# Drain Output Resistance

```10/19/2004
Drain Output Resistance.doc
1/5
Drain Output Resistance
I fibbed!
I have been saying that for a MOSFET in saturation, the
drain current is independent of the drain-to-source voltage
vDS. I.E.:
iD = K (vGS −Vt )
2
In reality, this is only approximately true!
Due to a phenomenon known as channel-length modulation, we
find that drain current iD is slightly dependent on vDS . We
find that a more accurate expression for drain current for a
MOSFET in saturation is:
iD = K (vGS −Vt ) (1 + λ vDS )
2
Where the value λ is a MOSFET device parameter with units
of 1/V (i.e., V-1). Typically, this value is small (thus the
dependence on vDS is slight), ranging from 0.005 to 0.02 V-1.
Often, the channel-length modulation parameter λ is
expressed as the Early Voltage VA, which is simply the inverse
value of λ:
Jim Stiles
The Univ. of Kansas
Dept. of EECS
10/19/2004
Drain Output Resistance.doc
VA =
1
λ
2/5
[V ]
Thus, the drain current for a MOSFET in saturation can
likewise be expressed as:
⎛
iD = K (vGS −Vt ) ⎜ 1 +
2
⎝
vDS ⎞
⎟
VA ⎠
Now, let’s define a value ID, which is simply the drain current
in saturation if no channel-length modulation actually
occurred—in other words, the ideal value of the drain
current:
2
ID K (vGS −Vt )
Thus, we can alternatively write the drain current in
saturation as:
⎛ v ⎞
iD = ID ⎜ 1 + DS ⎟
⎝ VA ⎠
This explicitly shows how the drain current behaves as a
function of voltage vDS. For example, consider a typical case
case where vDS =5.0 V and VA = 50.0 V. We find that:
Jim Stiles
The Univ. of Kansas
Dept. of EECS
10/19/2004
Drain Output Resistance.doc
⎛
iD = ID ⎜ 1 +
3/5
vDS ⎞
⎟
VA ⎠
⎝
5.0 ⎞
⎛
= ID ⎜ 1 +
⎟
⎝ 50.0 ⎠
= ID (1 + 0.1 )
= 1 .1 ID
In other words, the drain current is 10% larger than its
“ideal” value ID.
We can thus interpret the value vDS VA as the percent
increase in drain current iD over its ideal (i.e., no channel2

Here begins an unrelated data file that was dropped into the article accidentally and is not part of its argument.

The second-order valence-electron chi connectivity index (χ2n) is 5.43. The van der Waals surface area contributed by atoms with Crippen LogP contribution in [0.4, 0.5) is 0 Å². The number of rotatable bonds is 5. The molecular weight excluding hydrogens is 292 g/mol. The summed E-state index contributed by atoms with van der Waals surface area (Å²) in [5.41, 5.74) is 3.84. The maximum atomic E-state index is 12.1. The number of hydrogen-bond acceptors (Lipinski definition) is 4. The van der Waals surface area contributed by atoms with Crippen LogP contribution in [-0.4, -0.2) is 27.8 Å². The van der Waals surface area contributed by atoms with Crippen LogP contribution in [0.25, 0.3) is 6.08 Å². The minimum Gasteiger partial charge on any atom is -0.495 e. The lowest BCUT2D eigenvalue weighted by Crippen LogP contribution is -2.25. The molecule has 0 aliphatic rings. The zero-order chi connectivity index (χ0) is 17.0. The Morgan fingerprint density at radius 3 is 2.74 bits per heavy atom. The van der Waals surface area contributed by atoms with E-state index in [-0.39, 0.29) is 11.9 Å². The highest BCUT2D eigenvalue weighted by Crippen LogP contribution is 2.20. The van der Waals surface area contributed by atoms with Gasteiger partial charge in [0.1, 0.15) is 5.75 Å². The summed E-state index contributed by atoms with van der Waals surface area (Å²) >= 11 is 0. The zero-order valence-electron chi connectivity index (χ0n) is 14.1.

length modulation) saturation value ID = K (vGS −Vt ) .
Thus, as vDS increases, the drain current iD will increase
slightly.
Now, let’s introduce a third way (i.e. in addition to λ,VA ) to
describe the “extra” current created by channel-length
modulation. Define the Drain Output Resistance ro:
ro VA
1
=
ID λ ID
Using this definition, we can write the saturation drain
current expression as:
Jim Stiles
The Univ. of Kansas
Dept. of EECS
10/19/2004
Drain Output Resistance.doc
⎛
iD = ID ⎜ 1 +
⎝
4/5
vDS ⎞
⎟
VA ⎠
ID
v
VA DS
v
= ID + DS
ro
= ID +
= K (vGS −Vt ) +
2
vDS
ro
Thus, we interpret the “extra” drain current (due to channellength modulation) as the current flowing through a drain
output resistor ro.
Jim Stiles
The Univ. of Kansas
Dept. of EECS
10/19/2004
Drain Output Resistance.doc
5/5
Finally, there are three important things to remember about
channel-length modulation:
* The values λ and VA are MOSFET device parameters, but
drain output resistance ro is not (ro is dependent on ID!).
* Often, we “neglect the effect of channel-length
modulation”, meaning that we use the ideal case for
saturation--iD=K(vGS-Vt)2. Effectively, we assume that λ = 0 ,
meaning that VA = ∞ and ro = ∞ (i.e., not VA = 0 and ro = 0 !).
* The drain output resistance ro is not the same as channel
resistance rDS! The two are different in many, many ways:
iD = K (vGS −Vt ) +
2
iD =
vDS
rDS
vDS
ro
for a MOSFET in saturation
for a MOSFET in triode and vDS small
∴ ro ≠ rDS
Jim Stiles
!!!!!!!
The Univ. of Kansas
Dept. of EECS
```